Chris Lloyd looks at Historic England’s new report about the ground-breaking significance of the 175-year-old “coal drops” beside the Stockton & Darlington Railway.
FASCINATING new research into a famous piece of County Durham’s industrial history has revealed that it was the first attempt in the world to speed up a notoriously slow part of the operation of the railways.
The remains of the 175-year-old “coal drops” at Shildon with their tall stone arches and graceful slope, have long tantalised, but now Historic England believes its researchers have bottomed out their history.
The drops, which are now in the grounds of the Locomotion museum, were built by the Stockton & Darlington Railway in 1847.
“We already knew the drops were early and therefore significant – not just to the history of the S&DR, the world’s first steam-hauled public railway, but also to the history of the railways in general,” said Marcus Jecock, the lead researcher. “However, our new research has highlighted exactly how significant they were.
“We have clarified when the coal drops were built, who designed them and how they operated. Our research has also suggested they probably represent the first attempt, in Britain – and given Britain’s primacy in the development of railways, possibly the world – to mechanise the process of re-fuelling steam locomotives.”
Before this breakthrough, refuelling was a labour-intensive and time-consuming process, involving men shovelling coal by hand into an engine’s tender – the wagon immediately behind the locomotive that contains its fuel.
But John Graham, the S&DR’s Traffic Manager, built the drops to use gravity to speed up, and so reduce the cost, of the process.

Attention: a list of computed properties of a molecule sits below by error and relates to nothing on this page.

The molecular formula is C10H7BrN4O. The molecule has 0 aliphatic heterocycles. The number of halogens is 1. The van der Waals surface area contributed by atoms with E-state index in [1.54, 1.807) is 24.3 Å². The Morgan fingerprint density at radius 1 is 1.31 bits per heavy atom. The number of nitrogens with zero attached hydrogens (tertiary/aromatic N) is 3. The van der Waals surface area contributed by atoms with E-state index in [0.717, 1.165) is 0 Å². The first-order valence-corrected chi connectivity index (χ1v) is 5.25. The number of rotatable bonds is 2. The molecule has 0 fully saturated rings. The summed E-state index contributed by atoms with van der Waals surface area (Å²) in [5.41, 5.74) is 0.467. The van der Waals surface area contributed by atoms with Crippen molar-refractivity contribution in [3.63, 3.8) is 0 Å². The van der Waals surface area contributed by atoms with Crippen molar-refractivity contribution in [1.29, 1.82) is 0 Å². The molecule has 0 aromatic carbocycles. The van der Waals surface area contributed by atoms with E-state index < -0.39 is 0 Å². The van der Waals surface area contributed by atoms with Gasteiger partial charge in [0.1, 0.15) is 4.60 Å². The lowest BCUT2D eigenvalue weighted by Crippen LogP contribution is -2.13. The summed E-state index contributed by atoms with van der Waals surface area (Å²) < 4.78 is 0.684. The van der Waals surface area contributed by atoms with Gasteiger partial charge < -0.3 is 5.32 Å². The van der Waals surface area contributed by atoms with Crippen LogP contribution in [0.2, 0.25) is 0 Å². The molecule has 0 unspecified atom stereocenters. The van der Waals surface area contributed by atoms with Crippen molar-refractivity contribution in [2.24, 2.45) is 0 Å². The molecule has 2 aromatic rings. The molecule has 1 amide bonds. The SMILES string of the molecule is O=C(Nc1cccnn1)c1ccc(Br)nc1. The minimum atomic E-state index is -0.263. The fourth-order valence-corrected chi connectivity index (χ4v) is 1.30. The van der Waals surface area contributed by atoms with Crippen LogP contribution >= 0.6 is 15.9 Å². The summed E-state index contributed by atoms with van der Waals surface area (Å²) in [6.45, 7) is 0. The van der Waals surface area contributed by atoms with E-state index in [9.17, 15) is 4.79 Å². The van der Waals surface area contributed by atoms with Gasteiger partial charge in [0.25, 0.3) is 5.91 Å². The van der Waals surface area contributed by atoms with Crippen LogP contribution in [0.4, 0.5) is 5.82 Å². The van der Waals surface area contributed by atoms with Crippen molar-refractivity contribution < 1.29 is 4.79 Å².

Special coal wagons with bottom-opening doors were run up the ramp of the drops. At the top, the doors of the wagons were opened and the loads were discharged by gravity into wooden hoppers which were beneath the rails.
On the ground, a locomotive in need of coal would then approach the drops using a short loop of railway line known as a ‘coaling road’.
Once the loco was in place, a chute on the hoppers would be lowered and so the coal would fall – under gravity – into the tender.
As Shildon was the hub for the distribution of coal mined in Durham – Shildon boasted the world’s largest marshalling yards – there many locos which needed to be filled every day to take the black gold to market.
The drops opened in early 1847 and remained in use until 1935 following a reduction in the number of coal trains operating out of Shildon. They are now Grade II* because of their historical significance.
Historic England carried out the study of the coal drops as part of its research into the history of Shildon, which is known as the cradle of the railway. This research is part of the Stockton and Darlington Railway Heritage Action Zone (HAZ), a five-year programme established to help rejuvenate and restore the 26-mile stretch of historic railway ahead of its 200th anniversary in 2025.
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Sarah Price, head of the Locomotion museum, said: “The coal drops are an important part of Locomotion’s collection of historically significant railway buildings and structures. This research will increase public interest at a time of significant investment at Locomotion that will see improvements to the condition of the coal drops as well as the creation of a new collection building, ‘New Hall’, in November 2023.”
The drops are owned by Durham County Council, and Cllr Elizabeth Scott, the council’s cabinet member for economy and partnerships, said: “In recognition of the coal drops’ significance, we are pleased to be working with partners to support a restoration scheme for the structure using the Levelling Up funding we secured to help build on Shildon’s status as the world’s first railway town, with the engineering pedigree that gave birth to the world’s first passenger railway.
“With the New Hall development also set to open next year and the bicentenary celebrations of the Stockton and Darlington Railway in 2025, these really are exciting times for the site.”